• The lowest reported (1.22) was family operated which probably means that they drain the nonprofit of cash by paying three sisters in management very well. Since it’s a special needs daycare, I pity the recipients of the services.
  • Regulated nonprofits (child care) will have lower labor efficiency ratios because of required staffing and credentials. Companies such as McDonald’s have few staff requirements other than the practical matter of getting hot food to customers quickly.
  • New nonprofits (under 10 years) tend to produce more money per staff member hired and spend more money on program (labor efficiency ratio of 1.7 – 2). This doesn’t mean that they pay staff poorly – they have enough money to do everything
  • Nonprofits with growth rates of 20%+ per year have labor efficiency ratios of 1.5 – 2. This seems reasonable. They are saving money for program and rent. They have budget balance.

A labor efficiency ratio under 1.4 is a danger signal. The income may be critically lacking for required infrastructure. There may be undue influence of board or management to drain resources. Accrediting and regulatory agencies should measure program quality carefully.


The only way for nonprofits to serve and succeed in mission is through wise use of assets.  When the financial return on assets is too low, it will reduce cash and destabilize the nonprofit. Older nonprofits generally seem to need more business training to approach 5% or more return on assets.

Labor efficiency is a critical asset because almost all companies spend most of their budget on payroll. When a budget is set up with less than $1.40 coming back in cash for every $1.00 spent on payroll, there is not enough money left to pay rent, insurance, and program supplies.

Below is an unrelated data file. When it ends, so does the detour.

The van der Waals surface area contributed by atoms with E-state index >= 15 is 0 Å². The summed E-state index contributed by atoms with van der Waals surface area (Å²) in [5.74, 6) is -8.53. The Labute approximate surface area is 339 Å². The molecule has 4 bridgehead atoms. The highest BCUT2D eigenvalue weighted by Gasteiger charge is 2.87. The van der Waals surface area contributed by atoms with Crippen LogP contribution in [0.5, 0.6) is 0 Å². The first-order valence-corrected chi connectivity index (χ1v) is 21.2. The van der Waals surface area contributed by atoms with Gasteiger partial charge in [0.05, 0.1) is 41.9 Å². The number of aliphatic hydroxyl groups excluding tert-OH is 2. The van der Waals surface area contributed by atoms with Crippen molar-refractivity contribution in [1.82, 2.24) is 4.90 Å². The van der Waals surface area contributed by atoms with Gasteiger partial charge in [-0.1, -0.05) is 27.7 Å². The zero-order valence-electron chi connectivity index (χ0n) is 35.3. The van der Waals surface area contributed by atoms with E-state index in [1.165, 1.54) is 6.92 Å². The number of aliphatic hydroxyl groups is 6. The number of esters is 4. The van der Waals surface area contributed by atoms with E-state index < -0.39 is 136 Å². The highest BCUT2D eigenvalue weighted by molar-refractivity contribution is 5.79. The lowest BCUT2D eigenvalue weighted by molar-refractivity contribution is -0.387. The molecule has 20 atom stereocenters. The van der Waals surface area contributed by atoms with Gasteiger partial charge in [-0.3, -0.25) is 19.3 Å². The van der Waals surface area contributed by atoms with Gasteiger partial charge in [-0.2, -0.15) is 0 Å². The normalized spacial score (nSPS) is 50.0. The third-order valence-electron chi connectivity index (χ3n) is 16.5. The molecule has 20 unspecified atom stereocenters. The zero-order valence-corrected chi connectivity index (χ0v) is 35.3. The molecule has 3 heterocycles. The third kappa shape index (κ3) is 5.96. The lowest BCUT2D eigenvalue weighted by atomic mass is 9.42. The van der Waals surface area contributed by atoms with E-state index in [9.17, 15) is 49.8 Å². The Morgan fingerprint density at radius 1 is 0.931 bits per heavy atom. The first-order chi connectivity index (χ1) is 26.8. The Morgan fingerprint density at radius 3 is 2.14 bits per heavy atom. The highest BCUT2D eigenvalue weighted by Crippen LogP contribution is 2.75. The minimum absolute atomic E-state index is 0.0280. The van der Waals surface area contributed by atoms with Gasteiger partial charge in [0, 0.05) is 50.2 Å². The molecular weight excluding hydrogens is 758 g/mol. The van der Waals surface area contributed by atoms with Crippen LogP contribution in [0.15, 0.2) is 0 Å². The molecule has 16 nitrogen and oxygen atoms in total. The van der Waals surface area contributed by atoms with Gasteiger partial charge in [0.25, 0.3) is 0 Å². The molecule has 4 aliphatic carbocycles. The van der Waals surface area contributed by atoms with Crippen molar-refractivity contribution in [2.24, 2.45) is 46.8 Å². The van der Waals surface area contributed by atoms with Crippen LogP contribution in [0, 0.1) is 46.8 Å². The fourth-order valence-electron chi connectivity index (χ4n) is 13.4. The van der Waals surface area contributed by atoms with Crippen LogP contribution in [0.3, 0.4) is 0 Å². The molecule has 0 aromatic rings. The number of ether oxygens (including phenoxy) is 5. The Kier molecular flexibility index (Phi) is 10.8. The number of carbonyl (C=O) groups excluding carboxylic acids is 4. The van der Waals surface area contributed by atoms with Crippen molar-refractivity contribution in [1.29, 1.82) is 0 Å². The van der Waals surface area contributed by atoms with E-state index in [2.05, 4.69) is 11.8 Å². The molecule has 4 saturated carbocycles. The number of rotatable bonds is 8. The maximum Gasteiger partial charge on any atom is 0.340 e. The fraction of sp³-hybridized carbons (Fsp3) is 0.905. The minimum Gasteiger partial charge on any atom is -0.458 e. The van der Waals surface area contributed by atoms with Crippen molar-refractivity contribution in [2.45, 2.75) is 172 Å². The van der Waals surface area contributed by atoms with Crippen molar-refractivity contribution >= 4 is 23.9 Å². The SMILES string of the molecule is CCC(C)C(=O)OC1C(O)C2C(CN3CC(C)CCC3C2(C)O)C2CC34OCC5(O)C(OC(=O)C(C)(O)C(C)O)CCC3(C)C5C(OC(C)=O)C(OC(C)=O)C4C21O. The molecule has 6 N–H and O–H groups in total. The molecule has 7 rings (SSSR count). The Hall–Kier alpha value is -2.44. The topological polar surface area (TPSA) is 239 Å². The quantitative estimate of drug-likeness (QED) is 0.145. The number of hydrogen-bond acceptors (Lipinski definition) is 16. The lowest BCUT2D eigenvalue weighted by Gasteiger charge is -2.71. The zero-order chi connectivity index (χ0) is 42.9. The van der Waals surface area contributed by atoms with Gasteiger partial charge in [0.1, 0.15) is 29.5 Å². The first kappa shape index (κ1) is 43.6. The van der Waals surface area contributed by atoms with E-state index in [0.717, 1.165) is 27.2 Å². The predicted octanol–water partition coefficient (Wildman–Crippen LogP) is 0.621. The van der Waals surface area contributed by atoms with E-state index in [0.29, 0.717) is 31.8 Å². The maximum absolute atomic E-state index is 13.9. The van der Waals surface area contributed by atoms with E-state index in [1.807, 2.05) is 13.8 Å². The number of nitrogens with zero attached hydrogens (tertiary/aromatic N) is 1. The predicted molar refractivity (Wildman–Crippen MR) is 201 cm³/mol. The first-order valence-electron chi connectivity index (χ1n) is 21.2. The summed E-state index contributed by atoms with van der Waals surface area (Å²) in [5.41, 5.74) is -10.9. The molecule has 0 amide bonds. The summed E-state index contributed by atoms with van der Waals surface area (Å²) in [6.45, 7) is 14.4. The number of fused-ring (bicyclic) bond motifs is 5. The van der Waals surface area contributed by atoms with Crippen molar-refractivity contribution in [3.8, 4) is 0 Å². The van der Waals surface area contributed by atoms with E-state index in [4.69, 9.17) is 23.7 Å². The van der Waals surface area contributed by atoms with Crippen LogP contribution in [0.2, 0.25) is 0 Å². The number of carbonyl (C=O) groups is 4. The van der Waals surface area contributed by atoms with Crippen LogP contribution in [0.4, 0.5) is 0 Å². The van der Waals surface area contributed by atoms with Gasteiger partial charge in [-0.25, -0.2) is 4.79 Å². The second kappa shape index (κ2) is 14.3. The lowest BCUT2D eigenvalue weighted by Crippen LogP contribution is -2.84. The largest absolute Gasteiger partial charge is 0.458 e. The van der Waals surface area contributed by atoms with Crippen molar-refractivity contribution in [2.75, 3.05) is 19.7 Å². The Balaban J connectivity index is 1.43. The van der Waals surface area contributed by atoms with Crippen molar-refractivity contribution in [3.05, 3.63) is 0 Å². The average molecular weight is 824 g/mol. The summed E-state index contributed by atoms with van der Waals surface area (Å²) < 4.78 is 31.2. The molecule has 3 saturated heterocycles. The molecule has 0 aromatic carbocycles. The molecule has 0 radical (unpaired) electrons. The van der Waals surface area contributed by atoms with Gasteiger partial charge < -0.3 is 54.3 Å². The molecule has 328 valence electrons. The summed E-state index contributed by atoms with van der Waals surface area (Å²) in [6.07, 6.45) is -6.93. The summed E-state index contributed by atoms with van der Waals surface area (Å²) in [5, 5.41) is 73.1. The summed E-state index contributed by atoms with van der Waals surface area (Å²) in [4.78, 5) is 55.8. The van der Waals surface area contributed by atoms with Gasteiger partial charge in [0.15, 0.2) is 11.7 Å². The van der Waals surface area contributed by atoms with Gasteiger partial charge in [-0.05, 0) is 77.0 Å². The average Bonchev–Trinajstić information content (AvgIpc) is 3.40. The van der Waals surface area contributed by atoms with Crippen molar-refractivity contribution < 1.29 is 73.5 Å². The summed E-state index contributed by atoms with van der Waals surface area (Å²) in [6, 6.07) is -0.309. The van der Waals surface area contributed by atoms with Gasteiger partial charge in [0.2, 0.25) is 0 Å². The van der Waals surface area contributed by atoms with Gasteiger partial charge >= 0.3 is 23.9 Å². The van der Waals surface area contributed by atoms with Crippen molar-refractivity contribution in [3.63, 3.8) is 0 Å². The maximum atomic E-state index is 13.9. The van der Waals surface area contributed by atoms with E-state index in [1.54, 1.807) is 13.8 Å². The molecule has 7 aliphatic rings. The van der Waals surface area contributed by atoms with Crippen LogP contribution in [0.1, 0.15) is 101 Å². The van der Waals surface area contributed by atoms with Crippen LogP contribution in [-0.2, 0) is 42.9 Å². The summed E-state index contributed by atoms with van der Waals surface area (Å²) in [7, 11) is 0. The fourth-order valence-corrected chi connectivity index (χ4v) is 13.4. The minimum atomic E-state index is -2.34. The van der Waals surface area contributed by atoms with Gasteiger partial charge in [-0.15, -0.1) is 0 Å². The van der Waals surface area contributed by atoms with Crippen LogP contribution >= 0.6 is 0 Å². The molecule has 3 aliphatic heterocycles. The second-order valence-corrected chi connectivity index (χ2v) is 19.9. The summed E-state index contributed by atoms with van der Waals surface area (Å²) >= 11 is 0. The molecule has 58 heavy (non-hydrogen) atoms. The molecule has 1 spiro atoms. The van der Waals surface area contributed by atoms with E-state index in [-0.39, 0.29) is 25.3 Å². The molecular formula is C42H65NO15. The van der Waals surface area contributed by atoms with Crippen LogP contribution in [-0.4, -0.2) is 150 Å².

Younger nonprofits appear to be more nimble. They are less burdened with nonproductive assets and save enough money (aside from payroll) to finance quality program supplies and infrastructure.

Success = monitoring return on assets and labor efficiency.


Nonprofits under $6 million in revenue are sometimes labeled as in the ‘Valley of Death.’

That’s a term from the for-profit sector (Greg Crabtree et al.) and it refers to the need to scale up administration fast even when you can’t afford the cost of hr, legal, and marketing. Infrastructure cash problems often disappear at the $6 million and above range.

It turns out that nonprofits have a unique worry – the indifference of funders who see no need to match services with reimbursements in a timely way.

The Open Road Alliance graphic shows that nonprofit leaders only cause 27% of their own problems. 46% of the crises in the nonprofit world are from funders. Keep scaling up to get your cash reserve!


Roadblock Analysis Report